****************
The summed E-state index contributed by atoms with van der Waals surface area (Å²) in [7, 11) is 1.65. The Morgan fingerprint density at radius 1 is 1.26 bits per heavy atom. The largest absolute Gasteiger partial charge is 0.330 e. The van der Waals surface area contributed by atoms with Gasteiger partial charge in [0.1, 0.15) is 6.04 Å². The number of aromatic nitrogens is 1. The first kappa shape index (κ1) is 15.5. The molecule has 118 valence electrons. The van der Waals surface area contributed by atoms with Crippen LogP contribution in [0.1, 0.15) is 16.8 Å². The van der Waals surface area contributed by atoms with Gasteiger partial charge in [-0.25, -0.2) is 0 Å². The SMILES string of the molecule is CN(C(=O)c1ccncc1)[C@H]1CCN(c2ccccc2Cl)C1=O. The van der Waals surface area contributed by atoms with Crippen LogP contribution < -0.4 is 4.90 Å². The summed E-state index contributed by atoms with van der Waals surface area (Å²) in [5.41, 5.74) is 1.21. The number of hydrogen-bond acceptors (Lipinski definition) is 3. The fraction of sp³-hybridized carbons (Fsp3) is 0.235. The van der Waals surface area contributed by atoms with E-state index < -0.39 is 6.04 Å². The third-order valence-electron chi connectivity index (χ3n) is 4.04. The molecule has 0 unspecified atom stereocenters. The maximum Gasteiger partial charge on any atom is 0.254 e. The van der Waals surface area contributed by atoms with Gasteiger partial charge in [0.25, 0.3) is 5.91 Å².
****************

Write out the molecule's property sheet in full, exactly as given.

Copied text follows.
The summed E-state index contributed by atoms with van der Waals surface area (Å²) in [7, 11) is 1.65. The Morgan fingerprint density at radius 1 is 1.26 bits per heavy atom. The largest absolute Gasteiger partial charge is 0.330 e. The van der Waals surface area contributed by atoms with Gasteiger partial charge in [0.1, 0.15) is 6.04 Å². The number of aromatic nitrogens is 1. The first kappa shape index (κ1) is 15.5. The molecule has 118 valence electrons. The van der Waals surface area contributed by atoms with Crippen LogP contribution in [0.1, 0.15) is 16.8 Å². The van der Waals surface area contributed by atoms with Gasteiger partial charge in [-0.25, -0.2) is 0 Å². The SMILES string of the molecule is CN(C(=O)c1ccncc1)[C@H]1CCN(c2ccccc2Cl)C1=O. The van der Waals surface area contributed by atoms with Crippen LogP contribution < -0.4 is 4.90 Å². The summed E-state index contributed by atoms with van der Waals surface area (Å²) in [5.41, 5.74) is 1.21. The number of hydrogen-bond acceptors (Lipinski definition) is 3. The fraction of sp³-hybridized carbons (Fsp3) is 0.235. The van der Waals surface area contributed by atoms with E-state index < -0.39 is 6.04 Å². The third-order valence-electron chi connectivity index (χ3n) is 4.04. The molecule has 0 unspecified atom stereocenters. The maximum Gasteiger partial charge on any atom is 0.254 e. The van der Waals surface area contributed by atoms with Gasteiger partial charge in [0.25, 0.3) is 5.91 Å².